Fun Fact Feature: The Solar Eclipse on August 21, 2017
August 21st, 2017: The Long-Awaited Solar Eclipse. As the entire United States gears up in excitement, we wanted to share our 13 favorite facts about the upcoming Solar Eclipse (courtesy of Astronomy.com. Find the full article here.)
1. This will be the first total solar eclipse in the continental U.S. in 38 years.
2. A solar eclipse is a lineup of the Sun, the Moon, and Earth. The Moon, directly between the Sun and Earth, casts a shadow on our planet. If you’re in the dark part of that shadow (the umbra), you’ll see a total eclipse. If you’re in the light part (the penumbra), you’ll see a partial eclipse.
3. Everyone in the continental U.S. will see at least a partial eclipse. In fact, if you have clear skies on eclipse day, the Moon will cover at least 48 percent of the Sun’s surface. And that’s from the northern tip of Maine.
4. You want to be on the center line. This probably isn’t a revelation, but the Moon’s shadow is round. If it were square, it wouldn’t matter where you viewed totality. People across its width would experience the same duration of darkness. The shadow is round, however, so the longest eclipse occurs at its center line because that’s where you’ll experience the Moon’s shadow’s full width.
5. First contact is in Oregon. If you want to be the first person to experience totality in the continental U.S., be on the waterfront at Government Point, Oregon, at 10:15:56.5 a.m. PDT. There, the total phase lasts 1 minute, 58.5 seconds.
6. The center line crosses through 10 states: Oregon, Idaho, Wyoming, Kansas, Missouri, Illinois, Kentucky, Tennessee, Georgia, and South Carolina.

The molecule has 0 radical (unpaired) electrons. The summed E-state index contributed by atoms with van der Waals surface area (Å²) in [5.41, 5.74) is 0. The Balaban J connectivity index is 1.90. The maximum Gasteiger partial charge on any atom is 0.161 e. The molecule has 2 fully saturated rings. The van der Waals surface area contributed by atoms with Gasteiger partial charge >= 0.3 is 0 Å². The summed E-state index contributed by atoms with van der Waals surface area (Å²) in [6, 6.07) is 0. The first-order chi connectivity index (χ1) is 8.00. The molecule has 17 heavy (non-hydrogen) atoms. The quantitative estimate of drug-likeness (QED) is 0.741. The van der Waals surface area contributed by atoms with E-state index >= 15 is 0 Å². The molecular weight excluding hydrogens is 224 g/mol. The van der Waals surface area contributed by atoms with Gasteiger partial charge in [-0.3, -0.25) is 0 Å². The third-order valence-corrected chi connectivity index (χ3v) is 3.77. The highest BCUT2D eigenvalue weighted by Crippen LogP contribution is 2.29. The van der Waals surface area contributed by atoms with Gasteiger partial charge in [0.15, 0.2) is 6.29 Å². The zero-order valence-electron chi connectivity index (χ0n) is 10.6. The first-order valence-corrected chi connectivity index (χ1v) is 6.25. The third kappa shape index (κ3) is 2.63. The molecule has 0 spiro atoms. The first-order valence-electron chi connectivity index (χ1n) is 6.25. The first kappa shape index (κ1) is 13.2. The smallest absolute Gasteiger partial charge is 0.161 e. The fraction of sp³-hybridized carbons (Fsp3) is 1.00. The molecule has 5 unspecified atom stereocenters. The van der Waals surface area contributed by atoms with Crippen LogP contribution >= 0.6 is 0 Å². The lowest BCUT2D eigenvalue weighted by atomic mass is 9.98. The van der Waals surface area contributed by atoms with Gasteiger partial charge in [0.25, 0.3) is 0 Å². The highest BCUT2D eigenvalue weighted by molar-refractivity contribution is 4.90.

7. Totality lasts a maximum of 2 minutes and 40.2 seconds. That’s it. To experience that length, you’ll need to be slightly south of Carbondale, Illinois, in Giant City State Park.
8. The end of the eclipse for the U.S. is not on land. The center line’s last contact with the U.S. occurs at the Atlantic Ocean’s edge just southeast of Key Bay, South Carolina.
9. Only one large city has a great view. Congratulations if you’re one of the 609,000 people lucky enough to live in Nashville. The city center and parts north of it will experience 2+ minutes of totality.
10. Totality is safe to look at. During the time the Moon’s disk covers that of the Sun, it’s safe to look at the eclipse.
11. You won’t need a telescope. One of the great things about the total phase of a solar eclipse is that it looks best to naked eyes.
12. Nature will take heed. Depending on your surroundings, as totality nears you may experience strange things. Look. You’ll notice a resemblance to the onset of night, though not exactly. Areas much lighter than the sky near the Sun lie all around the horizon. Shadows look different. Listen. Usually, any breeze will dissipate and birds (many of whom will come in to roost) will stop chirping. It is quiet. Feel. A 10°–15° F drop in temperature is not unusual.
13. The future is bright but long. The next total solar eclipse over the continental U.S. occurs April 8, 2024. It’s a good one, too. Depending on where you are (on the center line), the duration of totality lasts at least 3 minutes and 22 seconds on the east coast of Maine and stretches to 4 minutes and 27 seconds in southwestern Texas. After that eclipse, it’s a 20-year wait until August 23, 2044 (and, similar to the 1979 event, that one is visible only in Montana and North Dakota). Total solar eclipses follow in 2045 and 2078.